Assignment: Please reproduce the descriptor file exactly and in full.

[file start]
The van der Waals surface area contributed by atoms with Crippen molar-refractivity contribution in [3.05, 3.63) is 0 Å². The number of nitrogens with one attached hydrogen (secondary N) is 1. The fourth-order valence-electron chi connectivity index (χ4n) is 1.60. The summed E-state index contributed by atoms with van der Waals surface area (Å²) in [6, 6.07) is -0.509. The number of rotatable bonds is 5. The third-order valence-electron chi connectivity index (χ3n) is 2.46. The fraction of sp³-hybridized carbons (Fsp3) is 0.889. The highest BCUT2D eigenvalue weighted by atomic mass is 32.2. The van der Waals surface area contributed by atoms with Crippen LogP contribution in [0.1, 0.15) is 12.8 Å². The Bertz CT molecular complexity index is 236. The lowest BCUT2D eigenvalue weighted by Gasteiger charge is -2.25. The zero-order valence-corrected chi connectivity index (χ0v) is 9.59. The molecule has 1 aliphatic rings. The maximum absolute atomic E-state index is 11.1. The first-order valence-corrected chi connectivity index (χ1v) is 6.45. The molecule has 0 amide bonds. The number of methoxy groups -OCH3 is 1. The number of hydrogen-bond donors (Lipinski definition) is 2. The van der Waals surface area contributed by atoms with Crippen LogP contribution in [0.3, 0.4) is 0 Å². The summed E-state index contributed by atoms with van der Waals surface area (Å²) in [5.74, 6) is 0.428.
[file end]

The van der Waals surface area contributed by atoms with Crippen molar-refractivity contribution in [3.05, 3.63) is 0 Å². The number of nitrogens with one attached hydrogen (secondary N) is 1. The fourth-order valence-electron chi connectivity index (χ4n) is 1.60. The summed E-state index contributed by atoms with van der Waals surface area (Å²) in [6, 6.07) is -0.509. The number of rotatable bonds is 5. The third-order valence-electron chi connectivity index (χ3n) is 2.46. The fraction of sp³-hybridized carbons (Fsp3) is 0.889. The highest BCUT2D eigenvalue weighted by atomic mass is 32.2. The van der Waals surface area contributed by atoms with Crippen LogP contribution in [0.1, 0.15) is 12.8 Å². The Bertz CT molecular complexity index is 236. The lowest BCUT2D eigenvalue weighted by Gasteiger charge is -2.25. The zero-order valence-corrected chi connectivity index (χ0v) is 9.59. The molecule has 1 aliphatic rings. The maximum absolute atomic E-state index is 11.1. The first-order valence-corrected chi connectivity index (χ1v) is 6.45. The molecule has 0 amide bonds. The number of methoxy groups -OCH3 is 1. The number of hydrogen-bond donors (Lipinski definition) is 2. The van der Waals surface area contributed by atoms with Crippen LogP contribution in [0.3, 0.4) is 0 Å². The summed E-state index contributed by atoms with van der Waals surface area (Å²) in [5.74, 6) is 0.428.